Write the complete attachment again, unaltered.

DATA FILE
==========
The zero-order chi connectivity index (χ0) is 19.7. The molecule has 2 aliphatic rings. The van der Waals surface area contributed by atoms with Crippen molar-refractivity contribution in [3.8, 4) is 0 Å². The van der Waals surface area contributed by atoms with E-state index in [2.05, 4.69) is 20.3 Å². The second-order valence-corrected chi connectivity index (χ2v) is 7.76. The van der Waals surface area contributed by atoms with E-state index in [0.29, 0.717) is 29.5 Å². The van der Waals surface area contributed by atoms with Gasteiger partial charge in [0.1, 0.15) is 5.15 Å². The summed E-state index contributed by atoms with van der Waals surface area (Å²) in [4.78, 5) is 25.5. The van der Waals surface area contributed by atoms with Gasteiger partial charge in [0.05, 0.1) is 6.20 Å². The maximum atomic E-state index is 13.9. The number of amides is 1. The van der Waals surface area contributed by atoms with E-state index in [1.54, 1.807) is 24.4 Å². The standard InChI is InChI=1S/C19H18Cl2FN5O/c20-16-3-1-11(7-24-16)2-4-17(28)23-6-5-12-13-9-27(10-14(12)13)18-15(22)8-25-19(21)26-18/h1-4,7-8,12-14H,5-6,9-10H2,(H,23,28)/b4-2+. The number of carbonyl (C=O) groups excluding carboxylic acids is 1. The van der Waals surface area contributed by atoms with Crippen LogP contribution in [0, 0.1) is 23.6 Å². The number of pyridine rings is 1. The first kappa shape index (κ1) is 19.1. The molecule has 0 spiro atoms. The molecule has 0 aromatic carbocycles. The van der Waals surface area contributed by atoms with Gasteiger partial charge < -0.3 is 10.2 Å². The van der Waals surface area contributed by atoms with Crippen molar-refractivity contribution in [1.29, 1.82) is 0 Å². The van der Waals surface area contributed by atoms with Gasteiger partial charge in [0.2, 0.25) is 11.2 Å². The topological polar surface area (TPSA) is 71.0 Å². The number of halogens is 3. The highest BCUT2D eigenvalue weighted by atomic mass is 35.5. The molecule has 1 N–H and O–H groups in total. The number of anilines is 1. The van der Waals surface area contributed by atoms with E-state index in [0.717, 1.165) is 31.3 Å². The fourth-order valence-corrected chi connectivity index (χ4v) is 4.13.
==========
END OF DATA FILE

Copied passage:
The zero-order chi connectivity index (χ0) is 19.7. The molecule has 2 aliphatic rings. The van der Waals surface area contributed by atoms with Crippen molar-refractivity contribution in [3.8, 4) is 0 Å². The van der Waals surface area contributed by atoms with E-state index in [2.05, 4.69) is 20.3 Å². The second-order valence-corrected chi connectivity index (χ2v) is 7.76. The van der Waals surface area contributed by atoms with E-state index in [0.29, 0.717) is 29.5 Å². The van der Waals surface area contributed by atoms with Gasteiger partial charge in [0.1, 0.15) is 5.15 Å². The summed E-state index contributed by atoms with van der Waals surface area (Å²) in [4.78, 5) is 25.5. The van der Waals surface area contributed by atoms with Gasteiger partial charge in [0.05, 0.1) is 6.20 Å². The maximum atomic E-state index is 13.9. The number of amides is 1. The van der Waals surface area contributed by atoms with E-state index in [1.54, 1.807) is 24.4 Å². The standard InChI is InChI=1S/C19H18Cl2FN5O/c20-16-3-1-11(7-24-16)2-4-17(28)23-6-5-12-13-9-27(10-14(12)13)18-15(22)8-25-19(21)26-18/h1-4,7-8,12-14H,5-6,9-10H2,(H,23,28)/b4-2+. The number of carbonyl (C=O) groups excluding carboxylic acids is 1. The van der Waals surface area contributed by atoms with Crippen LogP contribution in [0, 0.1) is 23.6 Å². The number of pyridine rings is 1. The first kappa shape index (κ1) is 19.1. The molecule has 0 spiro atoms. The molecule has 0 aromatic carbocycles. The van der Waals surface area contributed by atoms with Gasteiger partial charge < -0.3 is 10.2 Å². The van der Waals surface area contributed by atoms with Crippen molar-refractivity contribution in [1.29, 1.82) is 0 Å². The van der Waals surface area contributed by atoms with Gasteiger partial charge in [0.2, 0.25) is 11.2 Å². The topological polar surface area (TPSA) is 71.0 Å². The number of halogens is 3. The highest BCUT2D eigenvalue weighted by atomic mass is 35.5. The molecule has 1 N–H and O–H groups in total. The number of anilines is 1. The van der Waals surface area contributed by atoms with E-state index in [0.717, 1.165) is 31.3 Å². The fourth-order valence-corrected chi connectivity index (χ4v) is 4.13.